[RPG] Should I use assumed value when using the spell Wish to produce a house or similar object


So I was looking into the spell wish, and according to its description, it has the ability to produce an object up to 25,000gp of value. I was wondering if this could be used to produce a homestead, but there appears to be a debate on the cost of a house mainly due to its location. Should this be taken into consideration or just the raw material necessary to make the house and assume magic builds it?

Best Answer

Ask your DM.

Like many parts of the D&D 5E rules, a lot of specifics and clarifications are left up to the DM to decide. It's very unlikely that you'll get a solid answer from the book about this, because as you point out in your question, even something as simple as "how much does a house cost" is going to be complicated enough to require in-game adjudication by a DM. There are three different approaches to this issue that I can see, all of which are entirely valid and supported by the system.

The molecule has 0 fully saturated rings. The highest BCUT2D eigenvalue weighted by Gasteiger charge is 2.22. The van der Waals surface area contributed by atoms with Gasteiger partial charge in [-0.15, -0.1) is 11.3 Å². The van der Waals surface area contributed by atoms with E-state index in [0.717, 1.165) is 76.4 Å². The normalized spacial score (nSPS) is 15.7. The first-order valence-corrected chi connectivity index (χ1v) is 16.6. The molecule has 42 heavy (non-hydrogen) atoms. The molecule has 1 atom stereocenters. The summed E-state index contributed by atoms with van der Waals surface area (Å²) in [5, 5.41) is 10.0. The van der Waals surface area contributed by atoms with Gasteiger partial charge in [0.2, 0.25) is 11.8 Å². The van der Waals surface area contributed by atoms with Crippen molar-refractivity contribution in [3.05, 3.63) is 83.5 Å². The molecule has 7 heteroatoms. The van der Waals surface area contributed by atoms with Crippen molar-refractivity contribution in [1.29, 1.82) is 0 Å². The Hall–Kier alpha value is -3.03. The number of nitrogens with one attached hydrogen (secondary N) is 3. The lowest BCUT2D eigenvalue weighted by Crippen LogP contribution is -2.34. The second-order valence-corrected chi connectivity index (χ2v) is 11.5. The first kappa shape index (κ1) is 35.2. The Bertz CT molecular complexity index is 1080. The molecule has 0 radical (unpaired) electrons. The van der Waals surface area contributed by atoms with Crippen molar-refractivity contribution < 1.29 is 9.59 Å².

1. The total cost of the house must cost less than 25,000G.

This approach means that everything involved in the normal purchase of the house has to be considered in the wish. Buying the land, buying the raw materials, shipping the raw materials to the build site, labor, buying appropriate land deeds to make the purchase legal, and anything else that might plausibly come up when building a house using mundane means must be accounted for under the 25,000G price limit. This approach treats wish as a way to effectively give you a 25,000G bonus, as well as speeding up the process of spending it, and gives you both a house and the legal right to own that house.

2. The cost of the raw materials must cost less than 25,000G.

This approach focuses on the wording of wish that says that it creates an object. This wish won't affect the legal standing of the land or provide any other ancillary benefits, but will make a proportionally larger house than option 1. In this approach, the wish is just creating the house itself and placing it where you direct, and thus doesn't need to care about outside cost considerations.

3. It's wish. Do whatever you want.

The wish spell is a big deal. It's a 9th level spell, it has some serious drawbacks, and there's a significant chance that any single wish will be your last. In my games, if a player is using wish on something as mundane as a house, I'm going to let them have as much house as they want, and not bother them with the legal issues. In this approach, the precise GP value of the house or the land that it's on isn't important enough to the game to be calculated precisely, and so is handwaved as "probably less than 25,000G, so let's move on with the game".